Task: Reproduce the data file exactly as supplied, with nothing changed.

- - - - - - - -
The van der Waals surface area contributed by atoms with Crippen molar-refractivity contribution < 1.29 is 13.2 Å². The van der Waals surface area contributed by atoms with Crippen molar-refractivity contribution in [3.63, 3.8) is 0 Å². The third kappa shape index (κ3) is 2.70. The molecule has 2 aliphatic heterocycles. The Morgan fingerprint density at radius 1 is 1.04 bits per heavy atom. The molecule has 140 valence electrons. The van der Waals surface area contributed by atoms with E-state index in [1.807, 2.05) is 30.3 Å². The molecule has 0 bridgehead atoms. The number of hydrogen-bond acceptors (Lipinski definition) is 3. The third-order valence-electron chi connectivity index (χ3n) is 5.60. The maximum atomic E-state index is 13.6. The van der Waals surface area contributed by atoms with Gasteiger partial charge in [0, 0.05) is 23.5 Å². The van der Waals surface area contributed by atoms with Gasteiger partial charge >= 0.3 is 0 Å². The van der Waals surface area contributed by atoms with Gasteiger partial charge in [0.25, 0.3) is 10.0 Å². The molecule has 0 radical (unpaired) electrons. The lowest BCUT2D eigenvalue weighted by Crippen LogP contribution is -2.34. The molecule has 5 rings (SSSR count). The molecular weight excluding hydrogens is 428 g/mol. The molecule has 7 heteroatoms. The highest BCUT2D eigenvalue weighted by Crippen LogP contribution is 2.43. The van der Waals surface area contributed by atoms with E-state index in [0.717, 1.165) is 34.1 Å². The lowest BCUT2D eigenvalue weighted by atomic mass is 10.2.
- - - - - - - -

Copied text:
The van der Waals surface area contributed by atoms with Crippen molar-refractivity contribution < 1.29 is 13.2 Å². The van der Waals surface area contributed by atoms with Crippen molar-refractivity contribution in [3.63, 3.8) is 0 Å². The third kappa shape index (κ3) is 2.70. The molecule has 2 aliphatic heterocycles. The Morgan fingerprint density at radius 1 is 1.04 bits per heavy atom. The molecule has 140 valence electrons. The van der Waals surface area contributed by atoms with E-state index in [1.807, 2.05) is 30.3 Å². The molecule has 0 bridgehead atoms. The number of hydrogen-bond acceptors (Lipinski definition) is 3. The third-order valence-electron chi connectivity index (χ3n) is 5.60. The maximum atomic E-state index is 13.6. The van der Waals surface area contributed by atoms with Gasteiger partial charge in [0, 0.05) is 23.5 Å². The van der Waals surface area contributed by atoms with Gasteiger partial charge >= 0.3 is 0 Å². The van der Waals surface area contributed by atoms with Gasteiger partial charge in [0.25, 0.3) is 10.0 Å². The molecule has 0 radical (unpaired) electrons. The lowest BCUT2D eigenvalue weighted by Crippen LogP contribution is -2.34. The molecule has 5 rings (SSSR count). The molecular weight excluding hydrogens is 428 g/mol. The molecule has 7 heteroatoms. The highest BCUT2D eigenvalue weighted by Crippen LogP contribution is 2.43. The van der Waals surface area contributed by atoms with E-state index in [0.717, 1.165) is 34.1 Å². The lowest BCUT2D eigenvalue weighted by atomic mass is 10.2.